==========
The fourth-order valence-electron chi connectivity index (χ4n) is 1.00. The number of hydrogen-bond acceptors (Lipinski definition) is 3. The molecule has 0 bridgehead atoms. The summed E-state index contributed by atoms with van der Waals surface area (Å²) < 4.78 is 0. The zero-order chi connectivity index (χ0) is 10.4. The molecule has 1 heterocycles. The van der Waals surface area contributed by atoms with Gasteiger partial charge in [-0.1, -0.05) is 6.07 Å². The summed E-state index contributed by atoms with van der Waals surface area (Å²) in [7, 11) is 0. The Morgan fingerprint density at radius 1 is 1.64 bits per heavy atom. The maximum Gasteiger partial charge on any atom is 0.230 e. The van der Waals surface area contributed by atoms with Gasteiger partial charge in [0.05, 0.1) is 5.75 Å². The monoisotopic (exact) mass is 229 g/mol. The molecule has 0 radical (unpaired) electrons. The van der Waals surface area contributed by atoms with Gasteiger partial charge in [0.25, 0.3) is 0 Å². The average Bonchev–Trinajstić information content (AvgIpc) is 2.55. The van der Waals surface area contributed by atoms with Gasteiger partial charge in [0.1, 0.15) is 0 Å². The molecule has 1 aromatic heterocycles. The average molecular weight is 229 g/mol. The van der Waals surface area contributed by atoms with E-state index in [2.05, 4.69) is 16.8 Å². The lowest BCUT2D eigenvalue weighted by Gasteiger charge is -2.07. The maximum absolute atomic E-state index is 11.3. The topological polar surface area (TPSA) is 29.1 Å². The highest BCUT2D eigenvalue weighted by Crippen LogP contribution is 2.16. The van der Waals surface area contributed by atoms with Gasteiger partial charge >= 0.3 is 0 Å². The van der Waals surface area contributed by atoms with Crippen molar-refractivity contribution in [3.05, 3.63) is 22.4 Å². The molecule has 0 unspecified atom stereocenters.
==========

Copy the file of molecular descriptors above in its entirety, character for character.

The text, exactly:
The fourth-order valence-electron chi connectivity index (χ4n) is 1.00. The number of hydrogen-bond acceptors (Lipinski definition) is 3. The molecule has 0 bridgehead atoms. The summed E-state index contributed by atoms with van der Waals surface area (Å²) < 4.78 is 0. The zero-order chi connectivity index (χ0) is 10.4. The molecule has 1 heterocycles. The van der Waals surface area contributed by atoms with Gasteiger partial charge in [-0.1, -0.05) is 6.07 Å². The summed E-state index contributed by atoms with van der Waals surface area (Å²) in [7, 11) is 0. The Morgan fingerprint density at radius 1 is 1.64 bits per heavy atom. The maximum Gasteiger partial charge on any atom is 0.230 e. The van der Waals surface area contributed by atoms with Gasteiger partial charge in [0.05, 0.1) is 5.75 Å². The monoisotopic (exact) mass is 229 g/mol. The molecule has 0 radical (unpaired) electrons. The van der Waals surface area contributed by atoms with Gasteiger partial charge in [0.25, 0.3) is 0 Å². The average Bonchev–Trinajstić information content (AvgIpc) is 2.55. The van der Waals surface area contributed by atoms with Gasteiger partial charge in [0.1, 0.15) is 0 Å². The molecule has 1 aromatic heterocycles. The average molecular weight is 229 g/mol. The van der Waals surface area contributed by atoms with E-state index in [2.05, 4.69) is 16.8 Å². The lowest BCUT2D eigenvalue weighted by Gasteiger charge is -2.07. The maximum absolute atomic E-state index is 11.3. The topological polar surface area (TPSA) is 29.1 Å². The highest BCUT2D eigenvalue weighted by Crippen LogP contribution is 2.16. The van der Waals surface area contributed by atoms with Gasteiger partial charge >= 0.3 is 0 Å². The van der Waals surface area contributed by atoms with Crippen molar-refractivity contribution in [3.05, 3.63) is 22.4 Å². The molecule has 0 unspecified atom stereocenters.